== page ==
ESA astronaut Paolo Nespoli, NASA astronaut Randy Bresnik and Roscosmos commander Sergei Ryazansky were launched into space yesterday from the Baikonur cosmodrome in Kazakhstan at 15:41 GMT (17:41 CEST). Their Soyuz MS-05 spacecraft circled Earth four times to catch up with the International Space Station six hours later and the crew are now settling into their new home and place of work for five months.Paolo’s mission name is ‘Vita’, which stands for Vitality, Innovation, Technology and Ability and was chosen by Italy’s space agency ASI, which is providing the mission through a barter agreement with NASA.
This is Paolo’s third spaceflight and third visit to the Space Station – he has already clocked 174 days in space with previous missions, one flight on a Space Shuttle in 2007 and a five-month mission in 2011. Yesterday’s flight is the second for Sergei and Randy. The trio are joining NASA astronauts Peggy Whitson and Jack Fischer and cosmonaut Fyodor Yurchikhin, who welcomed them to the orbital outpost.
After docking to the Rassvet module, the hatch between the Soyuz spacecraft and the International Space Station was opened at 23:57 GMT (01:57 CEST) marking the beginning of the Vita mission.The six astronauts that now live on the Space Station had a brief press conference and link-up with friends and family shortly after their arrival.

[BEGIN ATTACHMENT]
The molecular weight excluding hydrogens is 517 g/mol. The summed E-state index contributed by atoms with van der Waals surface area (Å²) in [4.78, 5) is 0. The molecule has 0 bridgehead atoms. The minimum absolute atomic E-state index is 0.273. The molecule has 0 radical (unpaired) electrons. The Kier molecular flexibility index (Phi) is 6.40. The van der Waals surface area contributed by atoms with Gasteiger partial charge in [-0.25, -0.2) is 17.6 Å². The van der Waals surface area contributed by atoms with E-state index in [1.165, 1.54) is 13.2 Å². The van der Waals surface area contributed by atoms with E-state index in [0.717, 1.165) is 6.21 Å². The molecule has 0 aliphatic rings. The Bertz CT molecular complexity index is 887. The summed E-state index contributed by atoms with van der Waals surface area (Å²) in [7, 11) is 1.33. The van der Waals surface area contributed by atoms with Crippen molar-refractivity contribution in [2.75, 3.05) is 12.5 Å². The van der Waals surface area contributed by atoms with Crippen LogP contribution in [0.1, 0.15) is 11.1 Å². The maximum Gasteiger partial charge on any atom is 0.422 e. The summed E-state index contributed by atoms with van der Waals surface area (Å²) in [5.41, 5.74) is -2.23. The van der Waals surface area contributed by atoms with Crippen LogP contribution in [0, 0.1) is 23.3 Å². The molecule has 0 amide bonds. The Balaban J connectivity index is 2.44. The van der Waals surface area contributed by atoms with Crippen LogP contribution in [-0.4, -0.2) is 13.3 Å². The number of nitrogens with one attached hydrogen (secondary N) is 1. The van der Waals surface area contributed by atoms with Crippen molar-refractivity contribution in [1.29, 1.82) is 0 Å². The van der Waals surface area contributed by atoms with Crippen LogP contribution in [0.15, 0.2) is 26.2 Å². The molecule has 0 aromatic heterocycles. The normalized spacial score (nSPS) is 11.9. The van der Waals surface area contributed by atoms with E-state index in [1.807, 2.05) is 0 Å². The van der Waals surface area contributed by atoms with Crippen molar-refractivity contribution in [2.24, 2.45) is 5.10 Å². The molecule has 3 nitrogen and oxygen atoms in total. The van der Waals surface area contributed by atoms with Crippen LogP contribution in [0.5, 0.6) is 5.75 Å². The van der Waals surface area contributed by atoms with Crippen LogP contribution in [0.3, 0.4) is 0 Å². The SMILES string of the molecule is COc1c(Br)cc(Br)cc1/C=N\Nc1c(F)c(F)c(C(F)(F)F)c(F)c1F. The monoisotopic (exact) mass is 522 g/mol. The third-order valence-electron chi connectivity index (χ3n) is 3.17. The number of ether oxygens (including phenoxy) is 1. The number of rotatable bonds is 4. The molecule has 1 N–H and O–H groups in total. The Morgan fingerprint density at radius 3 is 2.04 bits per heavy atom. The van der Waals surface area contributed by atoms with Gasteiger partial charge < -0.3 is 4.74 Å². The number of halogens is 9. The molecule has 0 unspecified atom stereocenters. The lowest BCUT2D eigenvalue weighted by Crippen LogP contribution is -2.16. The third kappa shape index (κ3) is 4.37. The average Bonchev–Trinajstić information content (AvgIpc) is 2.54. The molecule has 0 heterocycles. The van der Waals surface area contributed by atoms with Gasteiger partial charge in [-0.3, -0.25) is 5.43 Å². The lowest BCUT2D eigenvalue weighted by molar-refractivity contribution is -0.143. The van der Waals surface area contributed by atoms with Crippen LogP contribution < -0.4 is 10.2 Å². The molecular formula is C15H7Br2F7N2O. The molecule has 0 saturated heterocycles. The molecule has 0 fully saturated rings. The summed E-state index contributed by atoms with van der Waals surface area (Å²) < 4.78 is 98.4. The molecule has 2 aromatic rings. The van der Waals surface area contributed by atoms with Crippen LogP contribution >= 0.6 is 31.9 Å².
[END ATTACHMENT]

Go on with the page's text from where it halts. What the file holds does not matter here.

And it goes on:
It is six years since Paolo’s last visit to the Space Station and the ‘weightless’ laboratory has changed since then. Modules have been relocated and systems have been upgraded. New commercial spacecraft are ferrying supplies to the Station and Paolo will help grapple and dock the regular arrival of cargo ships with the Station’s robotic arm.
Paolo has a full schedule of science and experiments planned for his five-month mission. He will continue running experiments from the international partners that keep the International Space Station aloft and take part in some as a test subject.
The opportunity to run experiments for a long period of time on the 17-year-old Space Station with state-of-the-art research facilities is what makes the laboratory so attractive for scientists on Earth – from investigating metals, plants and our planet, to understanding the secrets of our Universe.
The first two weeks for Paolo will be spent readapting to living and working in microgravity. While living in space, he will see his spine will grow longer, fluids in his body will shift towards his head and his bones will weaken.
These changes need to be understood so that we can explore our Solar System and send humans farther into space, but they also offer interesting opportunities for researchers looking at the causes of similar ailments on Earth, such as osteoporosis. Astronauts in space undergo a form of rapid aging that is reversible when they return to Earth, making them fascinating case studies.